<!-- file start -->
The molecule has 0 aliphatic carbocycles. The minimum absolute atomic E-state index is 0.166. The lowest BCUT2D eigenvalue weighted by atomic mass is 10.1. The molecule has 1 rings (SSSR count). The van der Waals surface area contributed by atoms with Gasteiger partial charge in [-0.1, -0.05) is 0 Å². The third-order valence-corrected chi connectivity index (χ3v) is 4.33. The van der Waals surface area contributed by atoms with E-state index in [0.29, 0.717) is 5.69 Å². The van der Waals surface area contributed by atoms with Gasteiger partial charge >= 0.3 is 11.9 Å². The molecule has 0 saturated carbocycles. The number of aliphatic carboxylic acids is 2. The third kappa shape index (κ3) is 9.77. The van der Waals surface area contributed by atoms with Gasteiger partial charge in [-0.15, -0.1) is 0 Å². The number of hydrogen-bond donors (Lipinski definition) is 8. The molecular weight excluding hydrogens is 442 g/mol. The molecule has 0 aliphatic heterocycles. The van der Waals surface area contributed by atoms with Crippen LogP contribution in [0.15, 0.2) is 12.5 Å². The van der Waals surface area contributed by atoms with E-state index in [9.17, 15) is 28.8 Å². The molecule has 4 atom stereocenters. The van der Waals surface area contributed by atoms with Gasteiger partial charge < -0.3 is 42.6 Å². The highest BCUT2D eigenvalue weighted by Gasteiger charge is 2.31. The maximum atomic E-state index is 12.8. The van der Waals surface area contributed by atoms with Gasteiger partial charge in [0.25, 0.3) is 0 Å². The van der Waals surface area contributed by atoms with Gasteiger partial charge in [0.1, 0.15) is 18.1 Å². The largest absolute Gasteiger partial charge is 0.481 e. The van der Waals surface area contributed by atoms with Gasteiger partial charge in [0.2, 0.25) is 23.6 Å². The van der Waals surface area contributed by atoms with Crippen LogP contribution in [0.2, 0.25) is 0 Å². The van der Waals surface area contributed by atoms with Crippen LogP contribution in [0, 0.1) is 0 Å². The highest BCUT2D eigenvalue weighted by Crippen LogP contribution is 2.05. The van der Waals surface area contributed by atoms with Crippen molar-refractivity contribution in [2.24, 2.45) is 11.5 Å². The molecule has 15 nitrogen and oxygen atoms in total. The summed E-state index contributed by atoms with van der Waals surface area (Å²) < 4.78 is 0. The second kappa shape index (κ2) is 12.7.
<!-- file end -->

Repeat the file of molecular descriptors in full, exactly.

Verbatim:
The molecule has 0 aliphatic carbocycles. The minimum absolute atomic E-state index is 0.166. The lowest BCUT2D eigenvalue weighted by atomic mass is 10.1. The molecule has 1 rings (SSSR count). The van der Waals surface area contributed by atoms with Gasteiger partial charge in [-0.1, -0.05) is 0 Å². The third-order valence-corrected chi connectivity index (χ3v) is 4.33. The van der Waals surface area contributed by atoms with E-state index in [0.29, 0.717) is 5.69 Å². The van der Waals surface area contributed by atoms with Gasteiger partial charge >= 0.3 is 11.9 Å². The molecule has 0 saturated carbocycles. The number of aliphatic carboxylic acids is 2. The third kappa shape index (κ3) is 9.77. The van der Waals surface area contributed by atoms with Gasteiger partial charge in [-0.15, -0.1) is 0 Å². The number of hydrogen-bond donors (Lipinski definition) is 8. The molecular weight excluding hydrogens is 442 g/mol. The molecule has 0 aliphatic heterocycles. The van der Waals surface area contributed by atoms with Crippen LogP contribution in [0.15, 0.2) is 12.5 Å². The van der Waals surface area contributed by atoms with E-state index in [9.17, 15) is 28.8 Å². The molecule has 4 atom stereocenters. The van der Waals surface area contributed by atoms with Gasteiger partial charge < -0.3 is 42.6 Å². The highest BCUT2D eigenvalue weighted by Gasteiger charge is 2.31. The maximum atomic E-state index is 12.8. The van der Waals surface area contributed by atoms with Gasteiger partial charge in [0.25, 0.3) is 0 Å². The van der Waals surface area contributed by atoms with Gasteiger partial charge in [0.1, 0.15) is 18.1 Å². The largest absolute Gasteiger partial charge is 0.481 e. The van der Waals surface area contributed by atoms with Gasteiger partial charge in [0.2, 0.25) is 23.6 Å². The van der Waals surface area contributed by atoms with Crippen LogP contribution in [0.2, 0.25) is 0 Å². The van der Waals surface area contributed by atoms with Crippen LogP contribution in [0, 0.1) is 0 Å². The highest BCUT2D eigenvalue weighted by Crippen LogP contribution is 2.05. The van der Waals surface area contributed by atoms with Crippen molar-refractivity contribution in [2.24, 2.45) is 11.5 Å². The molecule has 15 nitrogen and oxygen atoms in total. The summed E-state index contributed by atoms with van der Waals surface area (Å²) < 4.78 is 0. The second kappa shape index (κ2) is 12.7.